In one dimension, given a particle in a quantum state $| \psi\rangle$, the probability density of position is given as $| \psi(x) |^2 = \psi^*(x) \psi(x) =\langle x | \psi \rangle\langle \psi | x \rangle $ where $| x \rangle$ is the base ket for the position operator. I have just learnt about tensor products role in describing states of multi-particles or singular particles where we consider different observable spaces simultaneously.

Consider the three dimensional problem: An electron in a hydrogen atom occupies the combined spin and position state given as $$R_{21} \bigg(\sqrt{\frac{1}{3}} Y_{1}^{0} \otimes \chi_{+} + \sqrt{\frac{2}{3}}Y_{1}^{1} \otimes \chi_{-} \bigg)$$

where $\chi_{+}$ and $\chi_{-}$ are the eigenstates of the z-component of spin (spin up and spin down). If you measure the position of the particle, what is the probability density of finding it at $r, \theta, \phi$?

The given answer suggests you use the scalar product defined for tensor products of Hilbert spaces (i.e. $\langle \phi_1 \otimes \phi_2, \psi_1 \otimes \psi_2 \rangle = \langle \phi_1, \psi_1 \rangle_1 \langle \phi_2, \psi_2 \rangle_2 $ ) so we get $$\begin{align} |\psi|^2 &= |R_{21}|^2\bigg\langle \sqrt{\frac{1}{3} }Y_{1}^{0*} \otimes \chi_{+}^{\dagger} + \sqrt{\frac{2}{3}}Y_{1}^{1*} \otimes \chi_{-}^{\dagger}, \sqrt{\frac{1}{3} }Y_{1}^{0} \otimes \chi_{+} + \sqrt{\frac{2}{3}}Y_{1}^{1} \otimes \chi_{-} \bigg\rangle \end{align}\\ =|R_{21}|^2\bigg( \frac{1}{3}|Y_{1}^{0}|^2 \chi_{+}^{\dagger}\chi_{+} + \frac{\sqrt{2}}{3}Y_{1}^{1*}Y_{1}^{0} \chi_{-}^{\dagger}\chi_{+} + \frac{\sqrt{2}}{3}Y_{1}^{0*}Y_{1}^{1} \chi_{+}^{\dagger}\chi_{-} + \frac{2}{3}Y_{1}^{1}\chi_{-}^{\dagger}\chi_{-} \bigg) \\ = \frac{1}{3}|R_{21}|^{2} \big( |Y_{1}^{0}|^2 + 2|Y_{1}^{1}|^2 \big).$$

Question: But if this is correct then what we have actually done is taken the scalar product $\langle \psi| \psi \rangle$ (which we usually want to be normalized to equal $1$) of a state $| \psi \rangle = R_{21} \bigg(\sqrt{\frac{1}{2}} Y_{1}^{0} \otimes \chi_{+} + \sqrt{\frac{2}{3}}Y_{1}^{1} \otimes \chi_{-} \bigg)$, which would usually give the summation of the probability coefficients rather than the probability density? What am I missing here? Why is this the way to get the probability density or is there a way which is more descriptive?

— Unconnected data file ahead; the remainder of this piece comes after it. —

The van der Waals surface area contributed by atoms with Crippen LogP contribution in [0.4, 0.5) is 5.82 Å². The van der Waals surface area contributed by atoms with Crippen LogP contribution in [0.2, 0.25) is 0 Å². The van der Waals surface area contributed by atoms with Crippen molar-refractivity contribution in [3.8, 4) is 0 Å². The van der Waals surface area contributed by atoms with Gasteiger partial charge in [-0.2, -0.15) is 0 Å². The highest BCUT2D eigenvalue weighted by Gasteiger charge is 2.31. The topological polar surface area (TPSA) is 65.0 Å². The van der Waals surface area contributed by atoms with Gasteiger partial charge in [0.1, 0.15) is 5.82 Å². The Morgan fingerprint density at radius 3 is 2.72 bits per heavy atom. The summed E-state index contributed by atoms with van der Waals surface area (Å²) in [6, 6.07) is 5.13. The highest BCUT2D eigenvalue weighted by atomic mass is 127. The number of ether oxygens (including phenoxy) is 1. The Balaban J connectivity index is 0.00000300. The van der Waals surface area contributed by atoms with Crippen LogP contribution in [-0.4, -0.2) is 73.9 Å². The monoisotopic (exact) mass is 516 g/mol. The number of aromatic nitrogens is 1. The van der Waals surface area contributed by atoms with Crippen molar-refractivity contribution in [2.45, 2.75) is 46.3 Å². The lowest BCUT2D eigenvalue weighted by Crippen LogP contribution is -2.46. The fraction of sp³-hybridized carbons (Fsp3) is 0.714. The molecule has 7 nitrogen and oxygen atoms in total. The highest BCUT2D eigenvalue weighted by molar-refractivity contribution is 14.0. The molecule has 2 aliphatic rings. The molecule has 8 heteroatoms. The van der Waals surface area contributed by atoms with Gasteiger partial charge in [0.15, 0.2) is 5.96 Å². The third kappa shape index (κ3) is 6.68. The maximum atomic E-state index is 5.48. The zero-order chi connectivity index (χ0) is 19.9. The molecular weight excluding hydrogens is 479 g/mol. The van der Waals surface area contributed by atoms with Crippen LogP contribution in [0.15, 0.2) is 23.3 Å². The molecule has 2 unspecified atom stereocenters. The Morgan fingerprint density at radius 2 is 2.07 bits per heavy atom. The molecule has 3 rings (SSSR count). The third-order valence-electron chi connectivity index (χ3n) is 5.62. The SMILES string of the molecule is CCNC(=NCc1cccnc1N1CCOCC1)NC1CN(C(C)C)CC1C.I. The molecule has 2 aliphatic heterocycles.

See my proposed answer below.

Thanks for any assistance.

  • $\begingroup$ @NowIGetToLearnWhatAHeadIs Thanks that was a typo, it should have been $1$, I edited it now. $\endgroup$
    – Alex
    Commented Dec 20, 2016 at 17:24
  • $\begingroup$ Are you aware that $R$ and the $Y$'s depend on position? $\endgroup$ Commented Dec 20, 2016 at 17:48
  • $\begingroup$ @NowIGetToLearnWhatAHeadIs Yes it is the spherical harmonic functions which depend on $\theta$ and $\phi$. $\endgroup$
    – Alex
    Commented Dec 20, 2016 at 17:52
  • $\begingroup$ Right, so when you are doing $\langle \psi | \psi \rangle$, you are actually not doing the integration over position part, so the thing you end up with depends on position and is in fact supposed to be the probability density. That is supposed to answer part of your question. $\endgroup$ Commented Dec 20, 2016 at 17:54
  • $\begingroup$ @NowIGetToLearnWhatAHeadIs Yes I understand that the $R_{21}Y$ part of the tensor products are already projected onto the position basis. But I am looking for the reasoning behind the method used in this case. What exactly are we doing in this method when you do the $\langle \psi | \psi \rangle$ to find the probability density. In the simple case I outlined at the start, it is clear, that you are finding the squared absolute value of the probability coefficients, this is the probability density for a continuous observable, that is clear. The reasoning here is not. $\endgroup$